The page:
• Transport coordinators should develop a mutually acceptable protocol and time-frame for approving the animals who will be transported.
    • All animals scheduled for interstate transport must travel with a valid health certificate, vaccination records, health & behavior records and be transported in accordance with all local, state and federal laws.
    • Sick animals are not eligible for transport.
    • Each animal should be treated with dignity and respect throughout the process.

Land transport

The following transport guidelines are recommended for land transport:

  • Transport vehicles must be cleaned and sanitized to industry standards prior to transport.
  • Proper climate control must be maintained. The vehicle must be able to provide heat and/or air conditioning to the animal housing areas and there must be sufficient air ventilation.
  • Temperatures should not fall below 60° F or above 85° F. Thermometer must be placed in an area where kennels are located and be easily visible.
  • Animals should be transported in separate enclosures (except in the case of litters) with solid, leak-proof bottoms and adequate bedding. Animals should be able to comfortably stand up, lie down and turn around.
  • Ensure access to fresh water for every animal at breaks.
  • At a minimum, stop every 4-6 hours in a safe area to perform a visual check and to provide more water to the animals.
  • Young animals should be fed a small meal or snack every 4-6 hours.
  • All trips should be made with a minimum of two drivers and sufficient personnel to appropriately handle and care for all animals.
  • Driver and staff safety is of utmost concern. Drivers should travel with cell phones, maps, preferably GPS and emergency equipment.
  • The organizations should have an agreed-upon contingency plan to address weather, mechanical or other unexpected situations that may go awry during the transport.
  • There must be appropriate identification on each animal and his/her carrier during transport.

Basic, minimum standards for transporting animals in a healthy and safe manner:

  1. Public health is of primary concern in transport programs. The following medical considerations should be in place prior to transport; vaccines should be done on intake and in compliance with appropriate vaccine handling protocols.
    • Rabies vaccinations should be administered by a licensed veterinarian for all animals 16 weeks or older, or in compliance with state standards for the source agency, unless contraindicated for health reasons.
    • Conduct a visual exam to rule out the existence of bite wounds, open sores/wounds, runny eyes or runny nose, kennel cough, diarrhea, dermatitis or lethargy.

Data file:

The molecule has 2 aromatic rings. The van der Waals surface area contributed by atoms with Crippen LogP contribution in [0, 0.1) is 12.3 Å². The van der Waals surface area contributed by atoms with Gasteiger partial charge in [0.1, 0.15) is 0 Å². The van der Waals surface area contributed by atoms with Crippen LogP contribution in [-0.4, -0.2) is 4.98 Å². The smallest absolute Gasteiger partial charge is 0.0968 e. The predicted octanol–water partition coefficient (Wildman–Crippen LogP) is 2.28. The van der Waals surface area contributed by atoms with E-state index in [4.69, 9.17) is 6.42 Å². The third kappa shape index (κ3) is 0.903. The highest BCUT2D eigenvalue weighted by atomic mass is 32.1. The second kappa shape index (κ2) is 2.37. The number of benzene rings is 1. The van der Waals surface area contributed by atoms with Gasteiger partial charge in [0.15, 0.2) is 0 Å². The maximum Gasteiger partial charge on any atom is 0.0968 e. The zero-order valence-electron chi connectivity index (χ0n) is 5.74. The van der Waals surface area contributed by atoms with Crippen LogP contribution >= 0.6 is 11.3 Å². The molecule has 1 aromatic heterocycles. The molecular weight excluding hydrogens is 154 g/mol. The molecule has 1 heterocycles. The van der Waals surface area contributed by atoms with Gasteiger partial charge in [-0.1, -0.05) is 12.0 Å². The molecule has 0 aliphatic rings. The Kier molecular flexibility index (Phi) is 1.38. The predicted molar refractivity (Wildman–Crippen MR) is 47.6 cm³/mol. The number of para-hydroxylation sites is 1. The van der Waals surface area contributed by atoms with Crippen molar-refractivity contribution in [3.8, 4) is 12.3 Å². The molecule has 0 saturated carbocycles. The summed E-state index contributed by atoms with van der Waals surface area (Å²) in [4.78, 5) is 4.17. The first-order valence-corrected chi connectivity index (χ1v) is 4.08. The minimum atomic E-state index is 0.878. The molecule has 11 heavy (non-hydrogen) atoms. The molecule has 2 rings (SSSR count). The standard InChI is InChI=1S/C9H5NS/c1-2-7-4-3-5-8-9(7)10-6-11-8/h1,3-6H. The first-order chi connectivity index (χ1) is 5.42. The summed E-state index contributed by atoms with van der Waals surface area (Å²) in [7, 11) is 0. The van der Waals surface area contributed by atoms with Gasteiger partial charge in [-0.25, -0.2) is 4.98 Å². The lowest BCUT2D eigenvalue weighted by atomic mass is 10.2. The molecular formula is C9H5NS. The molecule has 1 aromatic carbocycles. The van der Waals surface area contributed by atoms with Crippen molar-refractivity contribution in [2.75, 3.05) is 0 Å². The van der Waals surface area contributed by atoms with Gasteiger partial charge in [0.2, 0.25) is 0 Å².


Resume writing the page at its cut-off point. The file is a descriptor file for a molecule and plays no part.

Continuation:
• If an animal has recently been spayed or neutered, there has been other surgery, or he/she is recuperating from other medical treatment, the animal should have at least 48 hours of recovery time before transport. Surgery other than spay/neuter is not recommended prior to transport.
    • Each animal has a valid health certificate signed by a licensed veterinarian. Some states require health certificates signed by a USDA licensed veterinarian. Please check with your local area & state for guidance.
  2. Young animals should be at least eight weeks old at time of transport unless they are being sent with their mother.
  3. Each animal should pass the minimum behavior requirements; transported animals should not exhibit aggression.
  4. All animals must be identified with a tape collar or other tag at the source shelter, prior to transport. An ID must also be included on the transport carrier for each animal.
  5. Records must be shipped with the animals. These should be kept together in a plastic or other waterproof sleeve, prior to transport. Records should include:
    • Health certificate
    • Intake form including vaccinations
    • All medical & behavioral records
  6. All animals must be sterilized either by the source agency if possible or by the destination agency prior to adoption.

Finally, a plan for each transport will be discussed, including a date and time for transport and the approximate number of animals.

An Organization Transfer Agreement will be completed and signed by both parties prior to initiating any transports. This agreement will stipulate all requirements by both the source and receiving agencies.

Regulations for companion animal transport are always subject to change. Please consult with local authorities before adopting or implementing any policy or practice to avoid noncompliance with local, state or federal statutes that may apply to your organization.

Recruiting volunteers for transports

Whether your organization has ten volunteers or 10,000, the basics of volunteer recruitment and engagement are the same. The following guidelines are designed to help you recruit, engage and retain exceptional volunteers who will help achieve the transport goals and objectives of your organization.

Assess your organizational needs

You’ll need answers to these questions:

  • Do you have enough staff to transport animals routinely and safely to a receiving agency? If not, how many volunteers will you need for ongoing transports?
  • What specific tasks need to be completed for these transports?
  • Does the receiving agency require temporary foster care for young kittens?

Create transport position descriptions